To counter this problem a race navigator does as much planning as possible before leaving the dock where there is more time to make appropriate race notes and external information is readily to hand. For instance once this race is underway the internet and say Google Earth is off-limits. As Wouter attested to he followed these normal practises of pre-race planning for Leg 2 to the letter using the Sailing Instructions as issued.
 

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Your facts are simply wrong. Nico took responsibility as "captain" but then immediately said that the breakdown happened with the crew. But really, he should have been looking at the charts and ensuring there was a culture on board of looking at the charts.

Capta.....next time you have a thought......just let it go . The Captain of the Team Vestas boat very publicly took responsibility for what happened in the old school way of I'm the Captain , I'm responsible . As well , the navigator did the same & recounted that he advised the captain when queried about shallows the depth limits were 40 m - 600 m & that he hadn't zoomed far enough in the NAV program to reveal the reef . NEITHER ONE OF THESE MEN HAS IN ANY WAY SKIRTED RESPONSIBILITY OR ATTEMPTED TO LAY BLAME ELSEWHERE . The two sentences you refer to as trying to lay the blame on the shore crew cause me to believe someone failed reading comprehension in junior high . I saw the interview in which he made that statement & he was in NO way inferring blame . " I was tired & failed to check it out thoroughly ." means exactly that .....operative word in that sentence being I. Is your arm chair comfortable enough ??? How arrogantly & casually you presume to besmirch the HONOR of honorable men . You sir.....should be ashamed .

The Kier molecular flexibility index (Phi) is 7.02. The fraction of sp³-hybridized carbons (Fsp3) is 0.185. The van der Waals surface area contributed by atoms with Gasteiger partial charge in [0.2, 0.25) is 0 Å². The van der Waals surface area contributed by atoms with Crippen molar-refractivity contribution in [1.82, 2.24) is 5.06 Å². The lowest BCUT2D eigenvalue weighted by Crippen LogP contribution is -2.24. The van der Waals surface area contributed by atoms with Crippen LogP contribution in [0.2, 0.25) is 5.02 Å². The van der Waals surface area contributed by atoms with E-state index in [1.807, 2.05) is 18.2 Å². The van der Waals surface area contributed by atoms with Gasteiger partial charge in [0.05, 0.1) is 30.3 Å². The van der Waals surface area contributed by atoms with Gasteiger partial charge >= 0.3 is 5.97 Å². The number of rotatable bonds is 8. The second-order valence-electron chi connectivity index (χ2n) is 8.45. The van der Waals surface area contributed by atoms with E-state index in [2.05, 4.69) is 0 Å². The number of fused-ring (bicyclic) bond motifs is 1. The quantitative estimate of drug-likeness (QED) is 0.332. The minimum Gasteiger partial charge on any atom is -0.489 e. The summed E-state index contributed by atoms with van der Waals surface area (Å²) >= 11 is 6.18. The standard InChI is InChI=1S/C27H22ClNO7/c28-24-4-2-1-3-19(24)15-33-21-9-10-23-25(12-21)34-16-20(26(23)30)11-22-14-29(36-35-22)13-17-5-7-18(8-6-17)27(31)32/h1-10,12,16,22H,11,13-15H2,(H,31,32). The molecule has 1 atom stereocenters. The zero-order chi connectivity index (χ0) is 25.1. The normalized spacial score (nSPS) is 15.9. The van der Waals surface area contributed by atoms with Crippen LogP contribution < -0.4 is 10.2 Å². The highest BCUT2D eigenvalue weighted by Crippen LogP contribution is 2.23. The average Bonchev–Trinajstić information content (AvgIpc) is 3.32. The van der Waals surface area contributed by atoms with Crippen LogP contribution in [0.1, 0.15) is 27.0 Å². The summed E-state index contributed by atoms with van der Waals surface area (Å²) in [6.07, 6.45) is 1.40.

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The sort of sailing these guys are doing is about as different from what most of us do, as is the difference between racing an F1 car thru the streets of Monaco, and driving down to the convenience store for some milk.